Here's an interesting little experiment. A group of chickens and a group of humans were asked to "rate" male or female faces based on beauty. The chickens agreed with the humans. But what does it mean?
The experiment began when a group of researchers recruited a group of trained lab chickens, who were savvy about experimental procedure (they wanted chickens who were familiar with experimental procedures so they wouldn't have to train a bunch of chicken newbs. They did stress, though, that none of the chickens had participated in facial recognition experiments before).
The training procedure involved a touch screen and two faces, which were digital composites. The male face was an average of 35 male faces; the female face was an average of 35 female faces. (You can see them on the picture below. They're marked with red lines.) The cocks were trained to peck at the female face and rewarded with food when they did, while the hens were trained to peck at the male face.
Then the testing started. Instead of just the two faces, the researchers saw how the chickens responded to each of the faces on the picture below. The average faces are marked. The face at the very center is the average of the average — the male and female faces blended together. As you move towards the edges of the continuum, those two average faces are digitally manipulated to look exaggeratedly male or female. Each of the faces were flashed on the screen, and the researchers recorded what the chickens pecked at. They also brought in a group of humans and had them rate each of the faces on how much they would like to go on a date with them. As you can see, the chickens and the humans agreed. They went for the exaggeratedly feminine, or masculine, faces. (The graph is a bit confusing. It doesn't show the response to the faces displayed on the continuum. The study notes, "Animal data are aligned so that face 3 is the unrewarded face, and face 5 is the rewarded one. For humans face 3 is the same sex average and face 5 is the opposite sex one.")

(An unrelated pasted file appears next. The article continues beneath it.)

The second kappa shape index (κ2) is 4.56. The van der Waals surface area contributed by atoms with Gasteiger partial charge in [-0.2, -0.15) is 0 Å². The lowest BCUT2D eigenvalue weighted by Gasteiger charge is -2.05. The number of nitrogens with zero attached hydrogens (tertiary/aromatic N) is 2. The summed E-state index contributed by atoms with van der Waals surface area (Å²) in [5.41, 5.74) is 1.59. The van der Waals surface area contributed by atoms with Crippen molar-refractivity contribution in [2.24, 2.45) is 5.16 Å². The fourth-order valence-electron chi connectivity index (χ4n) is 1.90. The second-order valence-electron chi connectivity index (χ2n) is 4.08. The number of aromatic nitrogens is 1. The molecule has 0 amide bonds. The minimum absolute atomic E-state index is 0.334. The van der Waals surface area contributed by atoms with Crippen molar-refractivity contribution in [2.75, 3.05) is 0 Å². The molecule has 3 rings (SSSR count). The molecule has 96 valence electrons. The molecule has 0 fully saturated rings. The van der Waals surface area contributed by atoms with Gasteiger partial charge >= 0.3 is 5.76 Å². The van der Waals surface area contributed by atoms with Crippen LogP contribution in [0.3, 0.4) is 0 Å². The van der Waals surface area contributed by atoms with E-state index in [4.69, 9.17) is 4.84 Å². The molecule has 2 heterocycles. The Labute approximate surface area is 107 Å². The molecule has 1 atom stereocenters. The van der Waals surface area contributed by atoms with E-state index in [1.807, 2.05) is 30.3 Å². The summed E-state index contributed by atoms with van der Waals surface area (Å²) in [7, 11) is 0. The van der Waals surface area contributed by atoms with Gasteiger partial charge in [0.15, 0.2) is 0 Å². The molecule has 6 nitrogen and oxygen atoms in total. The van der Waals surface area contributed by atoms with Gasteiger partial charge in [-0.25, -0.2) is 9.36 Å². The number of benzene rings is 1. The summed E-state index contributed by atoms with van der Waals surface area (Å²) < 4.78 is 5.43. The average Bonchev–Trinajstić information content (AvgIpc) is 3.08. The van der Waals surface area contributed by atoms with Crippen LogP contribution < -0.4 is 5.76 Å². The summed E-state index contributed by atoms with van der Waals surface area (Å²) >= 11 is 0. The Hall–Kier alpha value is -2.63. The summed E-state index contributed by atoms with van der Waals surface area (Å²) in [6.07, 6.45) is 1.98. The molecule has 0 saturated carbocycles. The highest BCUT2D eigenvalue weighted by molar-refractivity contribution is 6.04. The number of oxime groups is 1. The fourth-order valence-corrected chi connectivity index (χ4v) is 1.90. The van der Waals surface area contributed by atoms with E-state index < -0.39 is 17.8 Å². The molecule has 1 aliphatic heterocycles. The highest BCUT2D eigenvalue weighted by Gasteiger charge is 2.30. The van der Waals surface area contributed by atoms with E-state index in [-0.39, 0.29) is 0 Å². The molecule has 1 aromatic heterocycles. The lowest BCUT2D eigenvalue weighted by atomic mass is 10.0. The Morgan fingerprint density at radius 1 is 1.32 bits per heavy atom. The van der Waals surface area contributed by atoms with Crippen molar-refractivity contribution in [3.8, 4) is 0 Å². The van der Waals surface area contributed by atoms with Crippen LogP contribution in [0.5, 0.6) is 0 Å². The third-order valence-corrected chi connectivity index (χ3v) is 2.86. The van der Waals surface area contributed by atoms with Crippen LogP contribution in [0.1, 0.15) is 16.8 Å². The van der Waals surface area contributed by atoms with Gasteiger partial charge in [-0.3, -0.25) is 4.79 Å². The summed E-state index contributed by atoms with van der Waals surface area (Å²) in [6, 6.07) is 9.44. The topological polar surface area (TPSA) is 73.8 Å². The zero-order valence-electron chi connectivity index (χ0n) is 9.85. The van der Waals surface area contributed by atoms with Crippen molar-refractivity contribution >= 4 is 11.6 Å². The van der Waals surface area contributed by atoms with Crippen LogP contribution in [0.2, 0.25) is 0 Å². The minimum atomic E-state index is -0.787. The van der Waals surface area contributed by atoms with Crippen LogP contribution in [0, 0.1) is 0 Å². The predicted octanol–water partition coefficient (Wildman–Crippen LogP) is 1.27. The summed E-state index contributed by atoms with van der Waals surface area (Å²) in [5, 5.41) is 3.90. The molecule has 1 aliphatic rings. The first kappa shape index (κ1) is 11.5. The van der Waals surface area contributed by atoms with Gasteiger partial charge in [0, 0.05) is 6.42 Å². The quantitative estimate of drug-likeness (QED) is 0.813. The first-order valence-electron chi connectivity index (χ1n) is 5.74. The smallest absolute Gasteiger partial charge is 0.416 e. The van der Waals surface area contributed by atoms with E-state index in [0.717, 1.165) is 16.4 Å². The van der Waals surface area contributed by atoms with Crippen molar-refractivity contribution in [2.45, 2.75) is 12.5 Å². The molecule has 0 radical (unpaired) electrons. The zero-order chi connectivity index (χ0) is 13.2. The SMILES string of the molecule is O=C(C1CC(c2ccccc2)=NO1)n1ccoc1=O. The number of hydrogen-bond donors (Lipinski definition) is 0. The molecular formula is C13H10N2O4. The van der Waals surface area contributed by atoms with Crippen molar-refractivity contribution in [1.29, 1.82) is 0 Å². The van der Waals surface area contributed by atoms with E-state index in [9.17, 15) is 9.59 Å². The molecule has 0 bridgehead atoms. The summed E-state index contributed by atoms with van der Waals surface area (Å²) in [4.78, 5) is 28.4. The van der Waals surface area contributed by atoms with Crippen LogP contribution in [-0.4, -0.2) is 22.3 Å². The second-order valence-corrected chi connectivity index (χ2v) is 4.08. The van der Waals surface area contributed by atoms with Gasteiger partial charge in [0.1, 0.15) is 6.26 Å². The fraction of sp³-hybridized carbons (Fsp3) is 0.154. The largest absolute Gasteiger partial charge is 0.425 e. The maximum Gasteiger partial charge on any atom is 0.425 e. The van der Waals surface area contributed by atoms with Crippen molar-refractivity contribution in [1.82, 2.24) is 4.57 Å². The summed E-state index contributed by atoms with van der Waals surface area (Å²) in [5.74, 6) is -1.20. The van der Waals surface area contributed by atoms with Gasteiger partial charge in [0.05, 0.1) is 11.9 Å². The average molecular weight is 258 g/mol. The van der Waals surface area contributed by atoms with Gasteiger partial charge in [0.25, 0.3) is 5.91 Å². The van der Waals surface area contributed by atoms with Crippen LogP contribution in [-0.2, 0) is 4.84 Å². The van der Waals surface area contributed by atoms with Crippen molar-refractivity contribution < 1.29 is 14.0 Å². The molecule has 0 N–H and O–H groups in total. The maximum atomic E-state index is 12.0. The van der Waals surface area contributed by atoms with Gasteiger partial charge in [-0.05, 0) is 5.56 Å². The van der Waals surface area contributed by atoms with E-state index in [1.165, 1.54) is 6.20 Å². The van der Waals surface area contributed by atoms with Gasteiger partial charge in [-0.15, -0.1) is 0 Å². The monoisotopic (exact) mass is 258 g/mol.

What does this tells us? The researchers believe that it shows that attractiveness isn't merely a social construct, but at least in part arises from the properties of the nervous system, properties that are evident even in chickens. Others disagree, and believe that the experiment merely shows that chickens can extrapolate from basic data. They can rate faces on a mental scale and know which is a step toward the image that will get them a mouthful of chicken feed, and which is a step away from the image that will get them their next meal. One critic suggests repeating the experiment with larger sets of pictures, and different training and testing pictures.
I'd be interested in what the limits of gender and attractiveness are for chickens, and what they are for humans. One of the major complaints people have about plastic surgery is that it emphasizes and emphasizes desirable traits until they become undesirable. People can look like cartoon versions of themselves. I'd like to see how chickens, and people, respond to faces with an ever-more-exaggerated set of features until women have giant blown-up lips and eyelashes, and men have little squinty eyes and jaws that can be used to accurately trace a right angle. Will the humans still find them attractive? Will the chickens?